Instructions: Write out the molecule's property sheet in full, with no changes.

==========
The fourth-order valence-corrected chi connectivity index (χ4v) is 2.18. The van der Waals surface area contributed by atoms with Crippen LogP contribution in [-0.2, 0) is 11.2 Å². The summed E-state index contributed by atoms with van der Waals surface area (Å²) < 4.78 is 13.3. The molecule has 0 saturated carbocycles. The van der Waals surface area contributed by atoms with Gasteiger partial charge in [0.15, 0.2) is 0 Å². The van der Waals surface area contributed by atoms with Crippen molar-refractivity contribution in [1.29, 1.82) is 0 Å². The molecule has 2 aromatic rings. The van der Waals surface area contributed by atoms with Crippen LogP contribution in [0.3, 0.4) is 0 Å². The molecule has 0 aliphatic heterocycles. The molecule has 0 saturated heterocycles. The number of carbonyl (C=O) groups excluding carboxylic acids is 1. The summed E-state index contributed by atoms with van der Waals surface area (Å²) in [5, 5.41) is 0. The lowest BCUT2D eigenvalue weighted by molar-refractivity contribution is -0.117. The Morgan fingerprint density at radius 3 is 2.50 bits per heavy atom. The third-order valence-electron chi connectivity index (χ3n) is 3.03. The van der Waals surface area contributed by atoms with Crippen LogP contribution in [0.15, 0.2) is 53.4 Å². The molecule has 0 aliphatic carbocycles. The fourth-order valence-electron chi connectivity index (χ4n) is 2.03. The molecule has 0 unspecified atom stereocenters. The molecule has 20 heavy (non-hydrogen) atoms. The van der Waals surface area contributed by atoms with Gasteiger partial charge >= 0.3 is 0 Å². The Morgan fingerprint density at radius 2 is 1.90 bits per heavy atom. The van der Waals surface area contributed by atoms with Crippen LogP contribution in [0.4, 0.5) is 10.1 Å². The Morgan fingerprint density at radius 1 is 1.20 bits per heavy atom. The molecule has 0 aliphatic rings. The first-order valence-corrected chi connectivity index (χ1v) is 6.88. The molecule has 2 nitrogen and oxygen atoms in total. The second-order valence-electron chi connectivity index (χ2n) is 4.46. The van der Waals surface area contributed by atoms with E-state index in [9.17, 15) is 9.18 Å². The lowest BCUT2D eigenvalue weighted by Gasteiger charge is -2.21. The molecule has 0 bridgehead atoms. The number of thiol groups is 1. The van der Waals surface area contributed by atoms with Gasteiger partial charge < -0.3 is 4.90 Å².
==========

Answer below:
The fourth-order valence-corrected chi connectivity index (χ4v) is 2.18. The van der Waals surface area contributed by atoms with Crippen LogP contribution in [-0.2, 0) is 11.2 Å². The summed E-state index contributed by atoms with van der Waals surface area (Å²) < 4.78 is 13.3. The molecule has 0 saturated carbocycles. The van der Waals surface area contributed by atoms with Gasteiger partial charge in [0.15, 0.2) is 0 Å². The van der Waals surface area contributed by atoms with Crippen molar-refractivity contribution in [1.29, 1.82) is 0 Å². The molecule has 2 aromatic rings. The van der Waals surface area contributed by atoms with Crippen LogP contribution in [0.3, 0.4) is 0 Å². The molecule has 0 aliphatic heterocycles. The molecule has 0 saturated heterocycles. The number of carbonyl (C=O) groups excluding carboxylic acids is 1. The summed E-state index contributed by atoms with van der Waals surface area (Å²) in [5, 5.41) is 0. The lowest BCUT2D eigenvalue weighted by molar-refractivity contribution is -0.117. The Morgan fingerprint density at radius 3 is 2.50 bits per heavy atom. The third-order valence-electron chi connectivity index (χ3n) is 3.03. The van der Waals surface area contributed by atoms with Crippen LogP contribution in [0.15, 0.2) is 53.4 Å². The molecule has 0 aliphatic carbocycles. The fourth-order valence-electron chi connectivity index (χ4n) is 2.03. The molecule has 0 unspecified atom stereocenters. The molecule has 20 heavy (non-hydrogen) atoms. The van der Waals surface area contributed by atoms with Gasteiger partial charge >= 0.3 is 0 Å². The Morgan fingerprint density at radius 2 is 1.90 bits per heavy atom. The van der Waals surface area contributed by atoms with Crippen LogP contribution in [0.4, 0.5) is 10.1 Å². The Morgan fingerprint density at radius 1 is 1.20 bits per heavy atom. The molecule has 0 aliphatic rings. The first-order valence-corrected chi connectivity index (χ1v) is 6.88. The molecule has 2 nitrogen and oxygen atoms in total. The second-order valence-electron chi connectivity index (χ2n) is 4.46. The van der Waals surface area contributed by atoms with E-state index in [9.17, 15) is 9.18 Å². The lowest BCUT2D eigenvalue weighted by Gasteiger charge is -2.21. The molecule has 0 bridgehead atoms. The number of thiol groups is 1. The van der Waals surface area contributed by atoms with Gasteiger partial charge < -0.3 is 4.90 Å².